As you can see, Spider-Man 3’s summary is significantly more complicated than the previous two. I haven’t even mentioned the fact that Eddie Brock will become Venom. There doesn’t even seem to be room for that!
In the first two movies, the threads are all moving in the same direction to become one cohesive point. In Spider-Man 3, everything is moving in different directions. Sandman has his own things going on, Harry has his own gig, and Eddie Brock too. It’s only through vague contrivance that they manage to bring all of these characters together for the movie’s conclusion. This movie is messy.
OK, so let’s take a look at it in greater detail, finally.
As it begins, we learn that Spider-Man has now won great public support. A celebration day is due to be held soon in honor of the wall crawler. It’s all a welcome change. The guy has saved the city twice already, right? About time he got a little wide scale gratitude.
There’s a nice little scene here as Peter attends a Broadway show featuring Mary Jane. Peter watches as Mary Jane sings ‘They Say It’s Wonderful’, as, from above, Harry Osborne watches Peter. The look in Harry’s eyes tells us that he will now come after Peter in a big way. He’s being patient with this, and he’s going to hit Peter where it hurts. Looks like all of that build up in the first two movies will pay off!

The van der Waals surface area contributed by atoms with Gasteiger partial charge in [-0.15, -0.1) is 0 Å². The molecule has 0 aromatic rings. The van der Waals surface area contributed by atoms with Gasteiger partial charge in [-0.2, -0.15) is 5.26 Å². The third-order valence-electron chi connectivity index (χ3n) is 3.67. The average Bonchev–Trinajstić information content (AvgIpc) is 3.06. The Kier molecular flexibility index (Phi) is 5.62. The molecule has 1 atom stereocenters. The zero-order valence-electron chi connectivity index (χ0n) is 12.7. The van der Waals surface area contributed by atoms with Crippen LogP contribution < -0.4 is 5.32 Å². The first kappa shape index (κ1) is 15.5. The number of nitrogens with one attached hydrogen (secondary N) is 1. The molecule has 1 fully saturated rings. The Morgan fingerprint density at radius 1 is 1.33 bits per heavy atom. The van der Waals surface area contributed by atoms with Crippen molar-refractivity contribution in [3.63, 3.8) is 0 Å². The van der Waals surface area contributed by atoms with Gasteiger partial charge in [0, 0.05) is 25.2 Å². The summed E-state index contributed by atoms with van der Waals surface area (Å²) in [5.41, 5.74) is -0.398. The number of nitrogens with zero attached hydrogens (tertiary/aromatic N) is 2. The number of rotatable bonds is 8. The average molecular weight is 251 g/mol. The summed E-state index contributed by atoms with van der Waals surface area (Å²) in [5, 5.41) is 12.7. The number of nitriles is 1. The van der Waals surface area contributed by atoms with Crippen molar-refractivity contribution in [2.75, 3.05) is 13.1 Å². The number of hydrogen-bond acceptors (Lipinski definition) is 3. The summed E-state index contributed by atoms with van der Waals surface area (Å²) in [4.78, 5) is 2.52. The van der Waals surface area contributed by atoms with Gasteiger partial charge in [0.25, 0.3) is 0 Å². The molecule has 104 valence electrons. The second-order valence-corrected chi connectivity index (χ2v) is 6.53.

Shortly after, Pete and MJ are watching the stars from Central Park, when a meteorite falls nearby. An alien life-form climbs off the rock and attaches to Peter’s moped as he’s driving away. And it’s as simple as that. Yes, that’s right. The symbiote has traveled untold light years and landed in the lap of Earth’s strongest citizen, and world famous hero, Spider-Man.
I’m already unsettled, but it looks like we’re going to have to take this one on the chin for the sake of the movie. If this is as bad as it gets, then so be it.
In one of the better scenes in the movie, we’re introduced to Flint Marko, an escaped convict with a sick daughter who misses her father. Flint needs to raise money to make her better, and he’s sacrificed morals to get this far. His wife mentions that he may have even killed a man. It’s a nice, character scene that explores the relationship between Flint, his wife and their daughter. Unfortunately, this scene is almost the extent of Flint’s character study.